Two protesters say they were held for up to 19 hours before being released without charge. Image: Just Stop Oil
The Met Police has been accused of using bail conditions to bar people from protesting, even when they have not been charged with breaking the law, after the arrests of Just Stop Oil protesters in the wake of the coronation and passage of the Public Order Act.
A pair of Just Stop Oil activists arrested for a “slow-walking” protest said they were detained for breaching a section 12 order by refusing to leave a road and given bail conditions preventing them from protests involving roads in Westminster until August, despite not being charged.
It is the latest in a series of controversies over police clampdowns on protests, with the Met under fire for arresting anti-monarchy protesters, women’s safety volunteers and even a random pedestrian around the coronation. The incidents show “the police at their most confused and inept”, said Kat Hobbs, a spokesperson from the Network for Police Monitoring.
“This is a clear use of bail to stop effective protest without any proof of guilt,” said George Hibberd, one of 13 Just Stop Oil activists arrested on May 11. The Met’s actions were “so draconian considering we haven’t even been charged or proved guilty in any way of committing a crime”, Hibberd told The Big Issue.
“It’s a pure and simple strategy to quash protest and dissent.”
Another, Adrien Châtelain, said: “They’re realising that, if the goal is just to get us off the streets, they don’t actually need to arrest us for breaking the law. They can make up whatever they like at the time, or even not state the reason for the arrest.”
Châtelain added: “That keeps you off the streets, first of all on that day for, say 20 hours, and with these repressive bail conditions they can prevent you from protesting.”
The Met did not comment on the allegations of bail misuse, but confirmed it had arrested 13 Just Stop Oil protesters who refused to leave the road after a section 12 condition was placed upon them.
Hibberd, Châtelain and others were part of a protest which formed part of Just Stop Oil’s new “slow walking” tactic, walking slowly with banners along roads in Central London.
After warnings from police, some activists left the road, but Châtelain remained, who said they and others “had put ourselves forward to challenge these new measures and to demonstrate our commitments to getting some sort of change.”
Police arrested 13 protesters who refused to move out of the road, and who the Met said were “causing serious disruption to traffic”. The protesters were arrested for breaching a notice under section 12 of the Public Order Act 1986, which carries a maximum prison sentence of 51 weeks.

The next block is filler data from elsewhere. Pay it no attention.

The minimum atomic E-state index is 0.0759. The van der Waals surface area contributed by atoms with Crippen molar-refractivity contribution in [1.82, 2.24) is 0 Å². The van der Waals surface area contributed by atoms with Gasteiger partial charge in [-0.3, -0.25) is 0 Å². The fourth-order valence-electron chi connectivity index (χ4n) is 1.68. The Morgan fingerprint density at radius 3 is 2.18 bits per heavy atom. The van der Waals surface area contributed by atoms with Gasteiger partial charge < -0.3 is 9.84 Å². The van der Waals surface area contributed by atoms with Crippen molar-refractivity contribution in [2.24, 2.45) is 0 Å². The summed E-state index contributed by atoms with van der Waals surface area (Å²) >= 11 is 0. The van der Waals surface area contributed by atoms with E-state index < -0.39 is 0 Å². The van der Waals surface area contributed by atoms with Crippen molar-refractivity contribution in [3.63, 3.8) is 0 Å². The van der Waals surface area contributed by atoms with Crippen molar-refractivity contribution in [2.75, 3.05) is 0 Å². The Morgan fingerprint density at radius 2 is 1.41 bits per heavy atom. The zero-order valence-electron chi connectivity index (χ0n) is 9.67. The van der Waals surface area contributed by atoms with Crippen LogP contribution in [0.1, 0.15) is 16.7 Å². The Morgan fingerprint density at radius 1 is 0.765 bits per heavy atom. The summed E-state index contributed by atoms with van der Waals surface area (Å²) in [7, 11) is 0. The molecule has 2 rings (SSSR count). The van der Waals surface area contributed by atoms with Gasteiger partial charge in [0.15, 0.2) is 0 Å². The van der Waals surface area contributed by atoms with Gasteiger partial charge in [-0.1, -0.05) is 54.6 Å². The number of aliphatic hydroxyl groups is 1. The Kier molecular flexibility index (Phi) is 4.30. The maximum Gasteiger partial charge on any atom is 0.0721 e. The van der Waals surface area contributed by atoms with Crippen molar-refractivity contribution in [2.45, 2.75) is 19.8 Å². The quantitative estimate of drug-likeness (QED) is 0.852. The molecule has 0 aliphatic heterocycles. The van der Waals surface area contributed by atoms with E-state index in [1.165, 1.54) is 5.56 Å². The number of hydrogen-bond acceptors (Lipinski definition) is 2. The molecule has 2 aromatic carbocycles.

They were then taken to a police station and then released at 4am “for no discernible reason”, with bail conditions not to protest on the roads in the City of Westminster until their bail recall date on August 10.
Just Stop Oil said other arrested activists were given bail conditions barring them from entering the City of Westminster.
“It’s a clear overstep. It’s a clear restriction on our human right to protest. These bail conditions have been enforced, despite the fact that they haven’t formally charged us with anything, and that they didn’t even interview me,” Châtelain said.
“So it’s quite clear to me that it’s just a mechanism by which they can try to silence us and to stop us from speaking about this government’s plan to licence all of these oil sites.”
Powers granted by 2022’s Police, Crime, Sentencing and Courts Act already allowed police to impose conditions when a protest may result in “serious disruption”, through a notice under section 12 of the Public Order Act 1986 – the notice applied to restrict Just Stop Oil’s slow walking protests.
A new law, section 34 of the Public Order Act 2023 introduced a more specific definition of serious disruption, setting out a list of delays and disruptions that meet the threshold, such as if physical obstruction “prevented, or hindered to more than a minor degree” anybody carrying out their day-to-day activities, or caused anything more than a minor delay to a “time-sensitive product”. This part of the law, along with other protest-related offences, was given “early commencement” and rushed into force in time for the coronation.
“It’s far from clear that the new Public Order Act was actually needed for the most recent arrests,” Chakrabarti told The Big Issue.
“And the police need not bother with courts if they can arrest, release and restrict people’s movements for months on end with bail conditions. The Home Secretary uses new laws like press releases. The real purpose is to instruct the police to shut down peaceful protest as part of her culture war and Tory leadership bid.”
Kat Hobbs of NetPol said the arrests fit into a recent spate of incidents showing police misusing their powers.
“The government has used recent anti-protest laws to send a clear signal to the police – who already see demonstrations as little more than a nuisance – to encourage them to adopt a greater degree of intolerance towards protesters. And whenever the police get new powers, the first thing we see is the misuse of those powers,” Hobbs said.
“This incident and the handling of the #NotMyKing coronation arrests show the police at their most confused and inept. This kind of punishing attitude towards protest directly challenges our right to protest.”
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